The month of November is Diabetes Awareness month therefore we are going to explore this topic today!
This year’s main focus is on youths who have diabetes (NIDDK)
Ways in which we can get involved this year is by using hashtag #TheBigPicture on social media platforms, joining the diabetes community by signing up to a free enewsletter and donating online (Diabetes UK).
Types of diabetes
Many patients we see in clinic have diabetes, we tend to see type 2 more commonly than type 1 and this condition can affect people of a variety of ages.
Let’s clarify the difference between type one and type two Diabetes (NHS UK):
- Type 1 is where the body’s immune system attacks and destroys cells that produce insulin
- Type 2 is where the body does not produce enough insulin or the body’s cells do not react to insulin
There is also gestational which is where pregnant women develop high blood glucose levels and their body is unable to produce enough insulin to absorb it (NHS UK).
We also see a lot of patients in clinic that fall under the term ‘prediabetic’ which generally means that their blood sugars are higher than usual and are at risk of developing type 2 diabetes. There are many ways in which you could adapt your lifestyle to help reduce the likelihood of diabetes including: weight management through being active and eating a healthy and balanced diet.
Type 2 diabetes can generally be controlled with diet, exercise and not smoking however, type 1 cannot unfortunately be avoided with lifestyle changes (NHS UK).
Type 2 diabetic patients are generally recommended to carry out daily exercise, including both aerobic and resistance training to enhance insulin action. (Colberg.SR et al 2016)
Although people with type 1 diabetes can benefit from being physically active, additional carbohydrate intake and/or insulin reductions are typically required to maintain glycemic balance in and after physical activity. Frequent blood glucose checks are required to implement carbohydrate intake and insulin dose adjustments. (Colberg.S et al. 2016)
Some of the patients that we treat in clinic present with long term complications of diabetes including eye problems affecting vision, nerve damage (especially in your feet) which can sometimes lead to amputation. Shorter term complications can include Hypos, whereby your blood sugar levels are too low and Hypers where your blood sugar levels are too high.
Mental health and diabetes
There is no doubt that a diagnosis of diabetes comes easy to anybody, in fact according to Diabetes UK, as many as 40% of people with diabetes said they have struggled with their psychological wellbeing after being diagnosed (Diabetes UK). This is difficult enough in itself, but to then have the positive mindset and motivation to possibly stop smoking, be more active, eat healthier, adapt to new medications and routines can be very challenging and exhausting for some. There are many mental health organisations that you can contact to provide you with psychological support including: Samaritans, Diabetes UK helpline, MIND and Mental Health Foundation. But please, if you find yourself in a crisis or emergency, ring 112 or 999. Other techniques that may also help are: talking to friends and family about your emotions, feelings and worries, getting in contact with other people who have been diagnosed with diabetes (so you can relate and understand each other), be kind to yourself by allowing rest and breaks and setting realistic, achievable goals that will positively impact your life.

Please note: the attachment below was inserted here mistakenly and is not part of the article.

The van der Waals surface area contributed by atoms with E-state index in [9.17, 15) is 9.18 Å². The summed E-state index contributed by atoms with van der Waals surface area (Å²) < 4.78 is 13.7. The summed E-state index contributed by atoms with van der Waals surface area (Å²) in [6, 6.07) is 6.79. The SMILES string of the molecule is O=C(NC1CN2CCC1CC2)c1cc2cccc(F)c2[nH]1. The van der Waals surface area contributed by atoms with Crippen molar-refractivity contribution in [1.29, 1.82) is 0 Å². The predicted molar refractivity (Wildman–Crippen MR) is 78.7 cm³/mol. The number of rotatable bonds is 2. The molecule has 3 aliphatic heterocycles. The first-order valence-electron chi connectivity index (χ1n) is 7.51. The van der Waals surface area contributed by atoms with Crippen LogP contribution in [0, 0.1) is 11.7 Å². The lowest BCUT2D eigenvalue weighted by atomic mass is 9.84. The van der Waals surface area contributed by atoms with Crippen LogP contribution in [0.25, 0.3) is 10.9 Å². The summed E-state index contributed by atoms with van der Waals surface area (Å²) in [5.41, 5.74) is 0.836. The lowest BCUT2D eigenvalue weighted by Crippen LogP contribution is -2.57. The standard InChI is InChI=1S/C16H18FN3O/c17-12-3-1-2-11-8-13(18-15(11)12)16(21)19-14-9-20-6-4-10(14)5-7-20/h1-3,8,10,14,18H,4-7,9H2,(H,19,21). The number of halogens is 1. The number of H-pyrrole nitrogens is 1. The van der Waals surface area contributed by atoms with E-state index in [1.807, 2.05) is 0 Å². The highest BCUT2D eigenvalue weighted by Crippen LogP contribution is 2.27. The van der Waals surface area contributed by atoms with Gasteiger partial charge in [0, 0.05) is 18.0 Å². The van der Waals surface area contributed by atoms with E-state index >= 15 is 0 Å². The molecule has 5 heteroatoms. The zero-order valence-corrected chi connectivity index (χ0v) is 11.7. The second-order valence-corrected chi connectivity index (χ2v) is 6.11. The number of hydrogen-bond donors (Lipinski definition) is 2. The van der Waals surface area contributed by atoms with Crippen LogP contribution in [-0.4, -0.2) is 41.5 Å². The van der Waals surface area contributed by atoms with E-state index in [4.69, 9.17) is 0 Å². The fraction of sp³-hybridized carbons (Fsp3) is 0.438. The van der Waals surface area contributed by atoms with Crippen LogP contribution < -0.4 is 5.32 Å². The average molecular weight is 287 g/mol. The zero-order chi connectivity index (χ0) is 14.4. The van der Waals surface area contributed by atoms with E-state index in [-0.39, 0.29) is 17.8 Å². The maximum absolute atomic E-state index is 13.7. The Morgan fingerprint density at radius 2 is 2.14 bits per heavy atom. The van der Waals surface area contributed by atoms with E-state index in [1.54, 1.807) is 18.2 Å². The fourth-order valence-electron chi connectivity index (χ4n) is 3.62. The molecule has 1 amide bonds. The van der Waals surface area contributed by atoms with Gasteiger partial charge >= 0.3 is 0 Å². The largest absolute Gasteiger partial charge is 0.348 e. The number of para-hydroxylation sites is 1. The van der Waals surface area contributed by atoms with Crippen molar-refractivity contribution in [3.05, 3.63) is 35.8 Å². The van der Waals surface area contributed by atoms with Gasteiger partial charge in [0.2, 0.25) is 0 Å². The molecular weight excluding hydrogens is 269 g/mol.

Signs and symptoms of diabetes
If you think you may have diabetes, you should book in with your GP for diagnostic testing. According to Diabetes UK, some of the common signs and symptoms include:
- Going to the toilet a lot, especially at night
- Frequently feeling thirsty
- Feeling more tired than usual
- Losing weight without trying to
- Genital itching or thrush
- Cuts and wounds take longer to heal
- Blurred vision
Thank you for taking the time to read our November 2020 blog focussing on Diabetes Awareness – we hope to see you again next month!
Written by Georgia Smith on 8/11/2020
References (all accessed November 2020)
4.Sheri R. Colberg,, Ronald J. Sigal2, Jane E. Yardley3, Michael C. Riddell4, David W. Dunstan5, Paddy C. Dempsey5, Edward S. Horton6, Kristin Castorino7 and Deborah F. Tate (2016), Physical Activity/Exercise and Diabetes: A Position Statement of the American Diabetes Association, 39(11): 2065-2079, https://care.diabetesjournals.org/content/39/11/2065, accessed 8/10/2020